A few, associated with lycosemus. Are they varieties of one species?
Otatara in October. Not so common as plagiatana.
I am indebted to Mr. Lewis for examples of these insects. They were taken at Wedderburn.
An early spring species. Very common at sugar in April and May.
Also an early species. Not so common as the preceding.
A few in December. My specimens were all taken when the manuka (Leptospermum) was in blossom. I am inclined to think that as the moth sits at rest its white head, thorax, and basal portion of wings are of protective value by reason of their resemblance to an opening manuka-bud.
Not common. Generally distributed. Through the kindness of Mr. G. V. Hudson I have been enabled to compare the northern S. peroneanella with this insect (Semiocosma mystis, of Meyrick) and am unable to separate the species. The character relied on by Mr. Meyrick as distinctive is by no means constant in the southern forms.
Common at sugar in December and January.
Very common in forest during summer.
Comes occasionally to sugar in November and December.
I think that this species may be taken off our southern lists for the present. I cannot find that Mr. Howes's examples differ from hemimochla.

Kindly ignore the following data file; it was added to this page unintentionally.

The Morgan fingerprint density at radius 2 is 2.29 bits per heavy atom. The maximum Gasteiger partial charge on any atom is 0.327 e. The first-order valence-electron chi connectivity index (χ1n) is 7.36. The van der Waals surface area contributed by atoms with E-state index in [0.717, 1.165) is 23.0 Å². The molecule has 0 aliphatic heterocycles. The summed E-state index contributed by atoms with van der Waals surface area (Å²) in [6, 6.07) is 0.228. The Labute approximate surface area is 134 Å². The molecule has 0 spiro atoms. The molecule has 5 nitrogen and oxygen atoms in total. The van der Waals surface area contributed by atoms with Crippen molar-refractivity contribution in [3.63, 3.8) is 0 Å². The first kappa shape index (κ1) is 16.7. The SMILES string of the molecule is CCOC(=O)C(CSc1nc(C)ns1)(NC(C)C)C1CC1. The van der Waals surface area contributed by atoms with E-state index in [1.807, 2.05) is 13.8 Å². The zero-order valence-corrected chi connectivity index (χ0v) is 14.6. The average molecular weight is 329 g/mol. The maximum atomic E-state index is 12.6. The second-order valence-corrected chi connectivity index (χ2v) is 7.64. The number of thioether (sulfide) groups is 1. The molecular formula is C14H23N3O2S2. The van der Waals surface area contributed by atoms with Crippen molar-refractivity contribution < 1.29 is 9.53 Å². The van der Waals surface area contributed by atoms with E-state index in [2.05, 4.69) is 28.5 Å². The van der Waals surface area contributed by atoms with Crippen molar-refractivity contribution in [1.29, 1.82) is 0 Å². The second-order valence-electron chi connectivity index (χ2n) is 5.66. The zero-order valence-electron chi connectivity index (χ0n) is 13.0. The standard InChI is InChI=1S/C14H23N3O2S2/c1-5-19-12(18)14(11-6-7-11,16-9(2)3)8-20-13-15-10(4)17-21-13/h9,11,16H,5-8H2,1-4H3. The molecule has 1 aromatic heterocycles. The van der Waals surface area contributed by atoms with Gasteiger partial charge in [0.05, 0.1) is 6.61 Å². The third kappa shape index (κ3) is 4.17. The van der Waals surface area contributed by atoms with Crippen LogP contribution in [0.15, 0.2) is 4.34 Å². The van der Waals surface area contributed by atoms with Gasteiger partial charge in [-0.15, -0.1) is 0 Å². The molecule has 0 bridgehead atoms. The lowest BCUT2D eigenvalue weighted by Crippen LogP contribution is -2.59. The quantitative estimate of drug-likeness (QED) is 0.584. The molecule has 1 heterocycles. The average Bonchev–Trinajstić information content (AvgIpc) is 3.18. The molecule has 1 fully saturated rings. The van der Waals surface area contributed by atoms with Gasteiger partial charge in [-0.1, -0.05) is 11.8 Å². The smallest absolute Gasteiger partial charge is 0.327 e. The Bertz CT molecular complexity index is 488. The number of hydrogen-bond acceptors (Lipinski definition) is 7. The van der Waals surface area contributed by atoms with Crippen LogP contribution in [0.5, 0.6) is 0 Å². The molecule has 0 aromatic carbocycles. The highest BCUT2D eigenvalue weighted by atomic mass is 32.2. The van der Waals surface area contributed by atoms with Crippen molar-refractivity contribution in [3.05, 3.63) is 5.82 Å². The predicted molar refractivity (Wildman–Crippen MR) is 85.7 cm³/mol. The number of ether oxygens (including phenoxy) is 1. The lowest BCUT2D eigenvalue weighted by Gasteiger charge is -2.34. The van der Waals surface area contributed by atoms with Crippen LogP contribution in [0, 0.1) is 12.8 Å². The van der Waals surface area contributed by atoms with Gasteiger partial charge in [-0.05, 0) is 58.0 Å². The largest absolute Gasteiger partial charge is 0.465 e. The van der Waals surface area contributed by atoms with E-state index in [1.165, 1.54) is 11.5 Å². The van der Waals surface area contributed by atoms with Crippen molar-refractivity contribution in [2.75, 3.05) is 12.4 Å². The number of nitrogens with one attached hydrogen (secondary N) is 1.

Uncertain in appearance. I found it in some numbers in the summer of 1901–2.
Not uncommon in January.
Occasionally met with.
Frequently taken at light, and common among rough herbage during spring and summer.
Lysiphragma howesii (mixochlora).
Not uncommon. Its pupal cocoons may be found in similar situations to those of epixyla, but are not so conspicuous, being often almost hidden in the substance of the bark. Mr. Ambrose Quail described this insect as howesii, but Mr. E. Meyrick's description of mixochlora seems to me to fit it very well, and I have some doubts of its distinctness.
I took about a dozen examples of this handsome moth at light in March, 1902. The larvæ live on the roots of grasses, and inhabit deep tunnels lined with silk. When full-grown they are nearly 4 in. long, and much lighter in colour than the larvæ of despecta or cervinata, being whitish-ochreous, with paler neutral surface and darker thoracic segments. The head is bright brownish-red. The tunnels are driven in rather an oblique direction to a depth of from 15 in. to 20 in. Three examples which I tried to rear pupated about the middle of August, but failed to emerge from that state. I am strongly of opinion that the larva of this moth is the “vegetable caterpillar.” No other moth in this district known to me is large enough to warrant the assumption that its larva may be the host of the fungus. I have several times found the fungus-attacked larvæ here, and, as far as a comparison between these and the living larvæ of P. dinodes can be trusted, I think it bears out my opinion.
In November, 1900, I was successful in taking for the first, time females of this species. They are very rare in comparison with the males, and are duller in colour, with fewer markings.